Treatment of transgenders in US "un-American"
It's glitz and glamour at a Washington DC "drag" brunch. You could say each performer has a job fit for a queen.
"I love them," said a restaurant patron of the drag queens. "Fun, happy, beautiful, glamourous."
"It doesn't matter gay or straight," said another patron. "Everyone's just here to have a good time."
But all that glitters isn't gold for most transgender people in the United States.
“It was very artfully phrased and then he fired me," said Vandy Beth Glenn of Atlanta, Georgia, a transgender woman, recalling the day she lost her job. “I think some people just have an ick factor when it comes to this sort of thing.”
Vandy Beth is not alone. She is one of a quarter of transgenders in the US who claim they've been fired because of their gender identity. She is one of 97 percent who report they have been discriminated against at work because of it.
"Her boss just summoned her to his office and said is it true you decided that you're going to be transitioning and she said yes,” described Vandy Beth’s attorney Gregory Nevins, supervising senior staff attorney of Lambda Legal.
“And when I told him yes he said well that can't happen appropriately in this workplace," alleged Vandy Beth.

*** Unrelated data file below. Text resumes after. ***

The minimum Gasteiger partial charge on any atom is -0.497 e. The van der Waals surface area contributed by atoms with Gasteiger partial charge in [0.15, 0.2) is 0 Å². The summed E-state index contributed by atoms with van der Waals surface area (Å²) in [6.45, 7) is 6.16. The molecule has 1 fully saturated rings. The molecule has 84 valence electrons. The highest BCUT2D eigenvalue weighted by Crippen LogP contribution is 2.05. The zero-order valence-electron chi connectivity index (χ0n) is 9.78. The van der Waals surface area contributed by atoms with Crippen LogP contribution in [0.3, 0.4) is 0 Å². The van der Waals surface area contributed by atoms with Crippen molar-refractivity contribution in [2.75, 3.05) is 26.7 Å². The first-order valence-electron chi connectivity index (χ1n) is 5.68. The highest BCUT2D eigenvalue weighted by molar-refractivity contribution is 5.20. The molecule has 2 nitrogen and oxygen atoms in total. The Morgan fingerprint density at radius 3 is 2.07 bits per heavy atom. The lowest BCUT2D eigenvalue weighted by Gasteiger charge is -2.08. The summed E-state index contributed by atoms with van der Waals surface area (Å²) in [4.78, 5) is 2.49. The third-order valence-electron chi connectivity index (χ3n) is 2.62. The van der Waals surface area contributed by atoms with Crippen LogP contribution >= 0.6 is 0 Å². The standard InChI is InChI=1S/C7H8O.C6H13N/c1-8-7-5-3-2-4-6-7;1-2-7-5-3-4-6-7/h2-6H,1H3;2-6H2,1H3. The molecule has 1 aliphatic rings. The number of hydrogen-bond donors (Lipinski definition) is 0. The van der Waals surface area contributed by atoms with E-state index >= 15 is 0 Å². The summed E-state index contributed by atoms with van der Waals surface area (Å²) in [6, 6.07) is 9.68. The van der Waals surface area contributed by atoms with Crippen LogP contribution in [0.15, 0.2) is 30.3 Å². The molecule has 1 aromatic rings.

And this workplace of all places was the institution that was supposed to protect freedoms and liberties.
“I couldn't believe that especially a government organization would do that," said Ashlee Gardner, Vandy Beth's longtime friend.
It was Vandy Beth’s dream job to work beneath the gold dome at the Georgia State Legislature, where she helped write the bills that become laws, but none of those laws protected her from being fired. In Georgia as in 38 of 50 US states, discriminating based on gender identity is not banned.
“It does shock people that this could be a category that's overlooked by the existing laws," argued Vandy Beth.
Because Vandy Beth worked in the public sector where there are more workplace protections, with the help of a civil liberties group she has been able to sue. She is asking only for her job back.
"It's un-American for people to do what was done to me," said Vandy Beth.
Through this process, she's won the admiration of friends.
“She's smart she's funny, I'd even say courageous doing what she's doing fighting the state," said a friend at a game of Dungeons and Dragons with Vandy Beth. "Fight the power!”
She's won the support of a queen.
"If someone changes their gender to complete who they are I think that should be accepted," said Whitney France, a drag queen.
And now she's fighting the state and not her gender any longer.
“It's an inborn characteristic," explained Vandy Beth. "It's something you're born with and something you can't change.”
It doesn't change the law.
“If it's explicit in the law you won't have something like this happen in the first place," said Nevins.
A judge has now ruled in Vandy Beth's case. As of Friday August 6th a judge ordered her job reinstated.
However, appearances like a flashy drag brunch aside, unemployment and discrimination are still a drag for most transgenders.
“Most transgender people who get fired from their job just have to grit their teeth and endure the injustice," said Vandy Beth.